Severance and property taxes
dhogaza at pacifier.com
Mon Aug 4 17:06:11 EST 1997
In article <33E4CED2.37ED at whidbey.com>,
Allan Derickson <alland at whidbey.com> wrote:
>Don Baccus wrote:
>I think you are falling into the trap of (a) believing that the
>industrial land that is intensively managed makes up a large proportion
>of total forestland (it doesn't),
Define "intensively managed". Depending on that definition, you can
argue the question, I guess.
Regarding low-level westside coniferous forests - these are the forests
I'm talking about, as I mentioned - these are mostly managed on a
basis of clearcutting and conversion to even-aged, monospecific
stands. Industry does this. The USFS intended to do so to all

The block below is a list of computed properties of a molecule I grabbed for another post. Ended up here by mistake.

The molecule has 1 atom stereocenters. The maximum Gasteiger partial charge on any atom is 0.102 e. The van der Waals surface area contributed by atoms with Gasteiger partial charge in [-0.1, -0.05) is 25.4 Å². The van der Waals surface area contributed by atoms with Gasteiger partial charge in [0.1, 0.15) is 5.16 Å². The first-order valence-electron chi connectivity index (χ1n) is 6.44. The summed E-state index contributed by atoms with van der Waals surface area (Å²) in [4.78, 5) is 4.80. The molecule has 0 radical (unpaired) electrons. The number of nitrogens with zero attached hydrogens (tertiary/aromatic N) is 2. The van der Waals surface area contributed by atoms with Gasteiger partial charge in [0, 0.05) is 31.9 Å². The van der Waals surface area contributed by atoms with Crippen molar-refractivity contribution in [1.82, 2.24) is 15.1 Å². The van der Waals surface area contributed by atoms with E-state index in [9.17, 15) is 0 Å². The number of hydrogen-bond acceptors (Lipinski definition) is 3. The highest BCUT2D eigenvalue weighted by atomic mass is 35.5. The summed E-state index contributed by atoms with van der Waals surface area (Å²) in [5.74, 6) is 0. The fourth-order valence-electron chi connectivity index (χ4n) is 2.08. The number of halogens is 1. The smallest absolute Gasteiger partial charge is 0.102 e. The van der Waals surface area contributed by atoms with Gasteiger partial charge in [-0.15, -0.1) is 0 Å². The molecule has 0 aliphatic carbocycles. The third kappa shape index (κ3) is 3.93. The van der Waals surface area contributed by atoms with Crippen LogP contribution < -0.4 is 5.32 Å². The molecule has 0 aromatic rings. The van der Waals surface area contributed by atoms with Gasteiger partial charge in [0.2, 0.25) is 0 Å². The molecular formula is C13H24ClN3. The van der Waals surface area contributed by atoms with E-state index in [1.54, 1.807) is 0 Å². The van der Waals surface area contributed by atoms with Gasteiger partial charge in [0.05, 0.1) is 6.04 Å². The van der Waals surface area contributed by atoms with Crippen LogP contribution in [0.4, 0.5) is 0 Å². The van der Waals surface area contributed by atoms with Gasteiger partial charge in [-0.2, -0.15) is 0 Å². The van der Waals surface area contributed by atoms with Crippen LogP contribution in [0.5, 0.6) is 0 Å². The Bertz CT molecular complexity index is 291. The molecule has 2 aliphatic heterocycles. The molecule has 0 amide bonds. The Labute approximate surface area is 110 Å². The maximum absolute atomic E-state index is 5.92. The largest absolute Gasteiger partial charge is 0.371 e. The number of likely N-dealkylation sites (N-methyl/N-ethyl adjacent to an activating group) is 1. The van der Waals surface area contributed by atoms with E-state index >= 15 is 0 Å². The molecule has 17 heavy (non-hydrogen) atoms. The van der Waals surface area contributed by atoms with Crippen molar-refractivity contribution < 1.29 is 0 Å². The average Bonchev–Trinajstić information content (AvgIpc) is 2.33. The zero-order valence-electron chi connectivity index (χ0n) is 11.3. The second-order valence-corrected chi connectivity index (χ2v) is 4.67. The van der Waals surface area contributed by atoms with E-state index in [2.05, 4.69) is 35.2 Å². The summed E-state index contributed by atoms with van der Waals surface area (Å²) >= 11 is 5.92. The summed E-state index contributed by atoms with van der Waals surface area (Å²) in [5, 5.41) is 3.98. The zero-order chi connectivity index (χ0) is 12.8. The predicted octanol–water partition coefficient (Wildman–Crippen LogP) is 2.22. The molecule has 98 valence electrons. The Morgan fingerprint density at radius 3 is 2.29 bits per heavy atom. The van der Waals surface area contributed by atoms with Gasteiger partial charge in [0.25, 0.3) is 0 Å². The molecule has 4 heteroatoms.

of its lands which fit this class of forest until lawsuits forced
them to do otherwise. State forest lands are managed in this way.
This is no trap, but fact.
>>and (b) that the original native forests were all very diverse (they weren't).
The forests I'm speaking of were - I said earlier that I'm not speaking of
the monospecific forests such as Rocky Mountain lodgepole - certainly were.
>Nonindustrial forestland is generally very poorly managed.
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